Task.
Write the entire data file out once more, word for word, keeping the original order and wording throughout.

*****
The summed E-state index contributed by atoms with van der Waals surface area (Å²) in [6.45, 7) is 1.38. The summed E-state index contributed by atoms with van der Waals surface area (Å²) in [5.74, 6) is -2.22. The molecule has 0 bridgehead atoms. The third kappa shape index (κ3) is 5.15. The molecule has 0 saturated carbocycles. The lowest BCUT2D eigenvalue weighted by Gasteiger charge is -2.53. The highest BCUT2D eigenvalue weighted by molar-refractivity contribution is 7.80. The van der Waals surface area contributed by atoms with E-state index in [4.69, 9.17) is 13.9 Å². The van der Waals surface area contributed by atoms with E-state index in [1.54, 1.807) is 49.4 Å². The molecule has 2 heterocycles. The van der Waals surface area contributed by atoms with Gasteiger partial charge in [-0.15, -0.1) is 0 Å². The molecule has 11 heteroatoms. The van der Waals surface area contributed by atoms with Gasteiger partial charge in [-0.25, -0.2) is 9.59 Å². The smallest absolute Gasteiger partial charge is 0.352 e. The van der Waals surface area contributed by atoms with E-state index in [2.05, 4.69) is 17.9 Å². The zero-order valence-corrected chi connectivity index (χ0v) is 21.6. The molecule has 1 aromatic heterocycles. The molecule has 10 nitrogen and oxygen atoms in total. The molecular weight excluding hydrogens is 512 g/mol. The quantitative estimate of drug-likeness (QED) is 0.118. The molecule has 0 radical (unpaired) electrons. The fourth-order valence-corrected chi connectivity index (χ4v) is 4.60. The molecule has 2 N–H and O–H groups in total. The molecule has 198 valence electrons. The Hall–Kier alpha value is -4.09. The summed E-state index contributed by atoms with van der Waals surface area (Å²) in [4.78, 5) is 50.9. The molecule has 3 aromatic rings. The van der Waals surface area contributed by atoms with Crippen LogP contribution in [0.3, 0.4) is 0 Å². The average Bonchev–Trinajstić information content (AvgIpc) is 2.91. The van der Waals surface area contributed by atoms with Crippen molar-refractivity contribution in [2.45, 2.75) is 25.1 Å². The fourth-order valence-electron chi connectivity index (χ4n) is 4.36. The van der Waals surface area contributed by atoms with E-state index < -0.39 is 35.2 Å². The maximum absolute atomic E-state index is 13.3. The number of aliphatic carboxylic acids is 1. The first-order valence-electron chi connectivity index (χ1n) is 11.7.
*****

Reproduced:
The summed E-state index contributed by atoms with van der Waals surface area (Å²) in [6.45, 7) is 1.38. The summed E-state index contributed by atoms with van der Waals surface area (Å²) in [5.74, 6) is -2.22. The molecule has 0 bridgehead atoms. The third kappa shape index (κ3) is 5.15. The molecule has 0 saturated carbocycles. The lowest BCUT2D eigenvalue weighted by Gasteiger charge is -2.53. The highest BCUT2D eigenvalue weighted by molar-refractivity contribution is 7.80. The van der Waals surface area contributed by atoms with E-state index in [4.69, 9.17) is 13.9 Å². The van der Waals surface area contributed by atoms with E-state index in [1.54, 1.807) is 49.4 Å². The molecule has 2 heterocycles. The van der Waals surface area contributed by atoms with Gasteiger partial charge in [-0.15, -0.1) is 0 Å². The molecule has 11 heteroatoms. The van der Waals surface area contributed by atoms with Gasteiger partial charge in [-0.25, -0.2) is 9.59 Å². The smallest absolute Gasteiger partial charge is 0.352 e. The van der Waals surface area contributed by atoms with E-state index in [2.05, 4.69) is 17.9 Å². The zero-order valence-corrected chi connectivity index (χ0v) is 21.6. The molecule has 1 aromatic heterocycles. The molecule has 10 nitrogen and oxygen atoms in total. The molecular weight excluding hydrogens is 512 g/mol. The quantitative estimate of drug-likeness (QED) is 0.118. The molecule has 0 radical (unpaired) electrons. The fourth-order valence-corrected chi connectivity index (χ4v) is 4.60. The molecule has 2 N–H and O–H groups in total. The molecule has 198 valence electrons. The Hall–Kier alpha value is -4.09. The summed E-state index contributed by atoms with van der Waals surface area (Å²) in [4.78, 5) is 50.9. The molecule has 3 aromatic rings. The van der Waals surface area contributed by atoms with Crippen LogP contribution in [0.3, 0.4) is 0 Å². The average Bonchev–Trinajstić information content (AvgIpc) is 2.91. The van der Waals surface area contributed by atoms with Crippen molar-refractivity contribution in [2.45, 2.75) is 25.1 Å². The fourth-order valence-electron chi connectivity index (χ4n) is 4.36. The van der Waals surface area contributed by atoms with E-state index < -0.39 is 35.2 Å². The maximum absolute atomic E-state index is 13.3. The number of aliphatic carboxylic acids is 1. The first-order valence-electron chi connectivity index (χ1n) is 11.7.